Artificial intelligence

The portable x-ray uses artificial intelligence to read TB and shows a red spot if there is TB.

Recounting her experience of intensified TB case finding, Dr Tinsay shared that “On 6th of September 2022, our first stop was at Sayao in Bantigue barangay, which has one of the highest cases of TB in this barangay. Here we tested 117 patients out of which 7 were confirmed positive for TB, a case detection rate of 6%. All this was done on the same day. We started at 8am and finished at ~5pm. This was more than any diagnostic centre will ever test and start treatment for TB in one day.”

The Fujifilm ultraportable x-ray and Truenat molecular testing machines do not require laboratory infrastructure. “We were out in an open field and the barangay officials had just put up tents. We used a shower curtain as a makeshift screen for X-rays. It was like setting up a photo booth anywhere for the ultraportable X-ray,” she said.

On 16 September 2022, her team recorded the highest TB case-finding rate of 14.4% in Kabac. Narrating her experience of travelling to Hilotongan where travel is difficult due to low tide, her team began at 6am in the morning to reach there on time. TB case notification rate was 12.3%. They used a local church facility to set up the X-ray and molecular testing equipment.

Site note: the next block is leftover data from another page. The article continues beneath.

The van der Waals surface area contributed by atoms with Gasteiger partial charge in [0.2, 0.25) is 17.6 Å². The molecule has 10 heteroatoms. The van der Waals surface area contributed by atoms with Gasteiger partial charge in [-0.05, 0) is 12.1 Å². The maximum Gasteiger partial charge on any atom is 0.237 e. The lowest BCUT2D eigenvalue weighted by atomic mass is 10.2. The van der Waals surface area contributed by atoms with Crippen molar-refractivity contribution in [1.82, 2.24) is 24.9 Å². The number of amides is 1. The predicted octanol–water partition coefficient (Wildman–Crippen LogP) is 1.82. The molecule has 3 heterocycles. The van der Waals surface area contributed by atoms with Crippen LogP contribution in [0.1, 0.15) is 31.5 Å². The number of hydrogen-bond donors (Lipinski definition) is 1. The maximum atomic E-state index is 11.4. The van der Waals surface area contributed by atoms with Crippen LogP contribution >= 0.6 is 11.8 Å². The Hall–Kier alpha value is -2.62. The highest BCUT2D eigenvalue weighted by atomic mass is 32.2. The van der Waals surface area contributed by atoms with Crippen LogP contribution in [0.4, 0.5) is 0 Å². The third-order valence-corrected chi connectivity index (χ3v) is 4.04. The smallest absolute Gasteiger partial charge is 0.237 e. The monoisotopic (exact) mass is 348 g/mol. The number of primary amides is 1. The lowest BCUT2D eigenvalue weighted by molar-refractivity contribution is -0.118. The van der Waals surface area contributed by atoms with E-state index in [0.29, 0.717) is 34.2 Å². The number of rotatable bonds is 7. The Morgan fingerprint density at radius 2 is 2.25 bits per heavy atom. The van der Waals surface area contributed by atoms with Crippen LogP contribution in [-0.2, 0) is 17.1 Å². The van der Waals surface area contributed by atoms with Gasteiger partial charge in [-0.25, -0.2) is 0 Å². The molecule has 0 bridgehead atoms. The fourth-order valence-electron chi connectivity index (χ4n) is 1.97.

Her hardest travel was to Luyongbaybay on 30th September 2022 for which she and her team had to leave at 3am when it was high tide (if it is low tide then they cannot cross the sea as the boat gets stuck). TB screening and testing was done right outside the day-care centre and inside a gym. “I was the only doctor there and I checked 238 patients from 6am until 4 pm. We also provided free blood sugar testing and some paediatric check-ups,” she said. “This was the maximum number of patients we checked in one day, thanks once again to the teamwork and very supportive barangay officials. Before we arrived, there was a thunderstorm, so we were soaking wet (drenched) when we reached this Barangay. We were not carrying any change of clothes with us. Once again, the barangay officials and the people of the islet were very supportive (and gave us free t-shirts to wear).”